*Ewa Krasuska-Sławińska1, Dariusz Polnik2, Dorota Olczak-Kowalczyk3, Tomasz Dzik4, Katarzyna Świstak1
Congenital granular cell tumour – two case reports
Wrodzony guz ziarnistokomórkowy – opis dwóch przypadków
1Dental Surgery Clinic, The Children’s Memorial Health Institute
Head of Clinic: Agnieszka Pieniak, MSc
2Department of Paediatric Surgery and Organ Transplantation, The Children’s Memorial Health Institute
Head of Department: Professor Piotr Kaliciński, MD, PhD
3Department of Paediatric Dentistry, Medical University of Warsaw
Head of Department: Professor Dorota Olczak-Kowalczyk, MD, PhD
4Department of Pathology, The Children’s Memorial Health Institute
Head of Department: Associate Professor Maciej Pronicki, MD, PhD
Wrodzony guz ziarnistokomórkowy jest to rzadko występująca zmiana o łagodnym charakterze, najczęściej pojedyncza, uszypułowana, wyrastająca z przedniej części wyrostka zębodołowego szczęki, rzadziej części zębodołowej żuchwy. Guzy o znacznych rozmiarach mogą utrudniać odżywianie i oddychanie, dlatego wymagają interwencji chirurgicznej, polegającej na ich usunięciu. W przypadku zmian o niewielkich rozmiarach możliwa jest spontaniczna regresja.
Celem pracy jest przedstawienie dwóch pacjentek, u których bezpośrednio po urodzeniu stwierdzono obecność uszypułowanych guzów w jamie ustnej.
Dwa noworodki płci żeńskiej, leczone w Klinice Chirurgii Dziecięcej i Transplantacji Narządów IP-CZD z powodu guzów w obrębie wyrostka zębodołowego szczęki/części zębodołowej żuchwy zdiagnozowanych bezpośrednio po urodzeniu, niewidocznych w badaniach USG wykonywanych w czasie ciąży. Obydwa guzy o średnicy około 1,5 cm łatwo ulegały urazom podczas ssania, powodując krwawienie, dlatego podjęto decyzję o ich chirurgicznym usunięciu. W materiale histopatologicznym uzyskano obraz wrodzonego guza ziarnistokomórkowego noworodków. Badanie kontrolne obu pacjentek po 6 miesiącach wykazało prawidłową budowę wyrostka zębodołowego szczęki/części zębodołowej żuchwy.
W przypadku guzów ziarnistokomórkowych o dużych rozmiarach leczeniem z wyboru jest leczenie chirurgiczne. Guz nie powoduje zmian w budowie wyrostka zębodołowego szczęki/części zębodołowej żuchwy.
Congenital granular cell tumour is a rare, usually single, pedunculated benign lesion, originating from the anterior part of the maxillary alveolar process, less frequently from the alveolar part of the mandible. Large tumours can cause problems in eating and breathing, therefore require surgical intervention involving excision. Smaller lesions can resolve spontaneously.
The aim of the study was to present 2 case reports of patients with pedunculated oral tumours diagnosed immediately after birth.
Two female newborns treated at the Department of Paediatric Surgery and Organ Transplantation (CMHI) due to tumours located within the maxillary alveolar process/alveolar part of the mandible, which were diagnosed immediately after birth, but were not visualised during prenatal ultrasound. Both tumours with a diameter of about 1.5 cm were easily damaged during sucking, causing bleeding. Therefore a decision was made to perform their surgical removal. Histopathological examination revealed congenital granular cell tumour of the newborn. A follow up after 6 months showed normal structure of the maxillary alveolar bone/alveolar part of the mandible.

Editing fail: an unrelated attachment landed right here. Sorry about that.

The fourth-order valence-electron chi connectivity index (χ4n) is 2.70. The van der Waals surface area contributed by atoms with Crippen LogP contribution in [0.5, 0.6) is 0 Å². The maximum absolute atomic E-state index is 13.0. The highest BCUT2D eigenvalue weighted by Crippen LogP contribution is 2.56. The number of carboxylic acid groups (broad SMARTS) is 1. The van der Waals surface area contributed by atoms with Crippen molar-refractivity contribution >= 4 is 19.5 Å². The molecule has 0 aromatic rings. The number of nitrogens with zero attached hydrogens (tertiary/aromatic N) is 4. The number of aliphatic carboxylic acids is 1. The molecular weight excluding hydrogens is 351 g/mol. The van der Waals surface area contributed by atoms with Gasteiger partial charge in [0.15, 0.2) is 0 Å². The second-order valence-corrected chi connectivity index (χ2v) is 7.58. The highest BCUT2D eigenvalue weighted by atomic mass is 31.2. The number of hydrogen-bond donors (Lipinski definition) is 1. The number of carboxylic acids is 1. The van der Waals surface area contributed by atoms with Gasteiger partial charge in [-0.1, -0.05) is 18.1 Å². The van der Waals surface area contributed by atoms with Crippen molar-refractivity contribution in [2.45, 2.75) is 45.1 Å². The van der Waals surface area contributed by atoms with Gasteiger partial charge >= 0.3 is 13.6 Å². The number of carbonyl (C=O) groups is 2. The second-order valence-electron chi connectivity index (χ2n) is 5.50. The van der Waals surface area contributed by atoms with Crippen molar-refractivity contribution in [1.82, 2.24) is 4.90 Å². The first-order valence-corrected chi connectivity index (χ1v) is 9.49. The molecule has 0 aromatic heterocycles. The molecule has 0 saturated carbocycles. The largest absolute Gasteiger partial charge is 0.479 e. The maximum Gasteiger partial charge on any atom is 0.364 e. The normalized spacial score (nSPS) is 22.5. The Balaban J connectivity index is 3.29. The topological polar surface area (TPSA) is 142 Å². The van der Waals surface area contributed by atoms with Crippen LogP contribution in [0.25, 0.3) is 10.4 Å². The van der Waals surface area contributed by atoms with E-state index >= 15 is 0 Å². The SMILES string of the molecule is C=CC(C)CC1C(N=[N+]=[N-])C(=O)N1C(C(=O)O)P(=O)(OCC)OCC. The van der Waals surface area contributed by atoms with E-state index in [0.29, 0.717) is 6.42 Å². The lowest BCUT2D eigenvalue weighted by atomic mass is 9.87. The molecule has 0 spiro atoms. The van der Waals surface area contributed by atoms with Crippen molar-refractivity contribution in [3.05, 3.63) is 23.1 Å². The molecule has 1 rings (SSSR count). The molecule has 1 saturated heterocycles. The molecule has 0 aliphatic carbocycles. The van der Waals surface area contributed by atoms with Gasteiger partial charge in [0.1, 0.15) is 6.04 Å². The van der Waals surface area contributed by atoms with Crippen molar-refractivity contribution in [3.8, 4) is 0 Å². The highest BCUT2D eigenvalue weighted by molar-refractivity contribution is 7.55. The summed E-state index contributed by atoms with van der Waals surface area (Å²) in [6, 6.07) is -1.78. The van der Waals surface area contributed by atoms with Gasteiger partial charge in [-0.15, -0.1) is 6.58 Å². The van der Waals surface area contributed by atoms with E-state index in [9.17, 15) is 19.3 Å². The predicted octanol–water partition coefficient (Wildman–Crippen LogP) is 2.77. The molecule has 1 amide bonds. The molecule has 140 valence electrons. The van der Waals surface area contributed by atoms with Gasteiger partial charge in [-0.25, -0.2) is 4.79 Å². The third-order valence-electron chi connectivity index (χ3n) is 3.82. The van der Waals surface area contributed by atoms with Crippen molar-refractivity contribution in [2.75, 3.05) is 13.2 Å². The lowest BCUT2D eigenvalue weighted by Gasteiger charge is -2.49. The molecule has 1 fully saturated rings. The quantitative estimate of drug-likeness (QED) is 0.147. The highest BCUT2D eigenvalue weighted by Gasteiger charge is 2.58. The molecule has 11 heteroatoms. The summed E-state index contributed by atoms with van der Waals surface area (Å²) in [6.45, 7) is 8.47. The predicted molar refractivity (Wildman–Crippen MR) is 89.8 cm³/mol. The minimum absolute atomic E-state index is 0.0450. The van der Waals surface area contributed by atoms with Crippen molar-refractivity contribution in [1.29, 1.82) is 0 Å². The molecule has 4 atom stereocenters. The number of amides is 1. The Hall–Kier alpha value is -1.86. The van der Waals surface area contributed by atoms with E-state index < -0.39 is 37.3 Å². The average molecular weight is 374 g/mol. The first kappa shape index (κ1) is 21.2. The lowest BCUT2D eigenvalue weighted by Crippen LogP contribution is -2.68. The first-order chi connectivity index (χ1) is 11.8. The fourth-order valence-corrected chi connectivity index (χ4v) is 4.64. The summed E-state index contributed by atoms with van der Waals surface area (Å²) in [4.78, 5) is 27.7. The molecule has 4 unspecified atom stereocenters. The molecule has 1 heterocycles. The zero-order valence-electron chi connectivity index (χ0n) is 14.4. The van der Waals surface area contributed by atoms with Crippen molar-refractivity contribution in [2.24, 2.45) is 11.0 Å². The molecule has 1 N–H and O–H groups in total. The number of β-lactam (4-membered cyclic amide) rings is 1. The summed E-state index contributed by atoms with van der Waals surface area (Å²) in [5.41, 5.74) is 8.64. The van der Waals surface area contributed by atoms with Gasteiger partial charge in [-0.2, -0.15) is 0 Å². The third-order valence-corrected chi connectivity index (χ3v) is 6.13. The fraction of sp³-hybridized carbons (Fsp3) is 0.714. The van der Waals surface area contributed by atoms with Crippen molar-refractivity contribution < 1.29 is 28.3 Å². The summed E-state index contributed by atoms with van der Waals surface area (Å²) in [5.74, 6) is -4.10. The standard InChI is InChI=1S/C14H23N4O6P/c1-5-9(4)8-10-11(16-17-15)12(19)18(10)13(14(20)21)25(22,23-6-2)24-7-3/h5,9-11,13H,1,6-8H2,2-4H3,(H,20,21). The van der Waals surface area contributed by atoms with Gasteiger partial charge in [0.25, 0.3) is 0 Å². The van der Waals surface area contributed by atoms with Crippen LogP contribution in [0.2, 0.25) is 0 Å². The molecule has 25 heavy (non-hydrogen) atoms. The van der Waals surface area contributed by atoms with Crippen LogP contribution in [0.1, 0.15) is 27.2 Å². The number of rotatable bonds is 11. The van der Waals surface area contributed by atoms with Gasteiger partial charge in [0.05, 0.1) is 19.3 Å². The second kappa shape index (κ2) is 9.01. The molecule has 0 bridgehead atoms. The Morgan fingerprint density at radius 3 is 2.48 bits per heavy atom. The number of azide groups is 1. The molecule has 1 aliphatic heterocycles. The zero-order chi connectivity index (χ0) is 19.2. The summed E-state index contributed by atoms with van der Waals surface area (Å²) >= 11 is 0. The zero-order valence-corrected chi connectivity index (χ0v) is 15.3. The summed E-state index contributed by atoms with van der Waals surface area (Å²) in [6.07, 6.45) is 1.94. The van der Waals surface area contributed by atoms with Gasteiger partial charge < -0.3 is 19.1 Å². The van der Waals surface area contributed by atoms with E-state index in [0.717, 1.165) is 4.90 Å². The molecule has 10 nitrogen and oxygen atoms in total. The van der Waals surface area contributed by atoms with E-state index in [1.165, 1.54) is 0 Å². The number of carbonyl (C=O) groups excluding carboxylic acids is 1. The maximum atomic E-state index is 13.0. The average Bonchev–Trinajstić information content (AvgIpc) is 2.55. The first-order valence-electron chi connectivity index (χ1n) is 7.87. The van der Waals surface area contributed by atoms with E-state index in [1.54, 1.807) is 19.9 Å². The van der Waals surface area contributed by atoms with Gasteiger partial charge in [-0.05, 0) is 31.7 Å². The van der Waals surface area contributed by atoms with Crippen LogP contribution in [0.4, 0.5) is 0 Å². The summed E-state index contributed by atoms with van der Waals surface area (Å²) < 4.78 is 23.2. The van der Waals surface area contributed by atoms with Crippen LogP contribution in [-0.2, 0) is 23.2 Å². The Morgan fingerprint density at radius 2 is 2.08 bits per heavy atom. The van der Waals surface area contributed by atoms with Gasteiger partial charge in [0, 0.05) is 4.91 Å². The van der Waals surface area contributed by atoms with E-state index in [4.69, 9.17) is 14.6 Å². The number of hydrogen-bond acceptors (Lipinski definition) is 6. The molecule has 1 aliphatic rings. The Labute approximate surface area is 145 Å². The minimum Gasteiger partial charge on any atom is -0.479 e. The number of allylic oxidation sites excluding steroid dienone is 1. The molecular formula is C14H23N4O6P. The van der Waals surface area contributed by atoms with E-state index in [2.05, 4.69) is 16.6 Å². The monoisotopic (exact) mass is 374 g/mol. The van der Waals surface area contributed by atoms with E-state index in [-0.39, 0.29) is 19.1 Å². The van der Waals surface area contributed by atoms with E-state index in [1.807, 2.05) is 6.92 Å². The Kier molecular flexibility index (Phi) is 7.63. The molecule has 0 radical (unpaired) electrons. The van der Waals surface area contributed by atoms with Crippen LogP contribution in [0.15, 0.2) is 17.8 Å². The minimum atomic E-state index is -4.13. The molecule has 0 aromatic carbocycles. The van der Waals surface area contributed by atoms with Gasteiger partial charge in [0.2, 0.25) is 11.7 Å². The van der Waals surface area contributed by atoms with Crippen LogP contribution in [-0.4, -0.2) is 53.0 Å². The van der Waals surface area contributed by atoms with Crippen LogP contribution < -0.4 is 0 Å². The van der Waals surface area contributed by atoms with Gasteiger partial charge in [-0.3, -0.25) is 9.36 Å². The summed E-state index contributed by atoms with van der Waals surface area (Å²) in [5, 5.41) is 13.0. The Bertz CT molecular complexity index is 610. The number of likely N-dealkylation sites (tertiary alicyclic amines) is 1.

Surgery is the treatment of choice in patients with large granular cell tumours. The tumour does not cause changes in the structure of the alveolar process/the alveolar part of the mandible.
Congenital granular cell tumour was for the first time described by Neuman in 1871 as a rare benign lesion of unknown aetiology, eight times more common in female compared to male newborns (1). Clinically, it appears as a single pedunculated tumour originating from the anterior part of the maxillary alveolar process, mostly from the gingival papilla, less often from the alveolar part of the mandible. Large tumours can cause problems in eating and breathing, therefore require surgical intervention involving their excision. Smaller lesions can resolve spontaneously. Histologically, congenital granular cell tumour is identical to granular cell tumour, also known as Abrikosoff’s tumour, which typically occurs in adults, mostly on the tongue. Their differentiation is based on immunohistochemistry and electron microscopy. Differential diagnostics should also include neuroectodermal tumors, hemangiomas, teratomas, fibromas, rhabdomyomas, odontogenic tumours, dermoid cysts (1, 2).
A 3-day-old female newborn was admitted to the Department of Paediatric Surgery and Organ Transplantation (CMHI) due to an exophytic lesion present in the anterior part of the maxillary alveolar process. The girl was born from the first pregnancy, first delivery by Caesarean section due to lack of progress in labour at 39 weeks gestation, in overall good condition (Apgar score of 10). Medical history of normal course of pregnancy, maternal group B streptococcal (GBS) genital tract colonisation managed with antibiotic prophylaxis.
Physical examination of the oral cavity revealed an exophytic tumour with a broad pedicle in the anterior part of the maxillary alveolar process (fig. 1). The lesion measuring 1.5 x 1.5 x 2 cm did not prevent sucking or breathing, however, it was easily damaged causing bleeding when sucking. Other than that, normal pink smooth and shiny oral mucosa without pathological lesions. Blood tests (blood count, coagulation parameters, ionogram, blood type), abdominal and CNS ultrasound revealed no abnormalities.
Fig. 1. Case 1. Maxillary alveolar tumour
The entire polypoid tumour of the alveolar soft tissues was removed at 4 hours of life, under general anaesthesia with endotracheal intubation using a bipolar diathermy (fig. 2). The wound was closed with absorbable sutures. The postoperative period was uneventful.
Fig. 2. Case 1. Maxillary alveolar tumour post-excision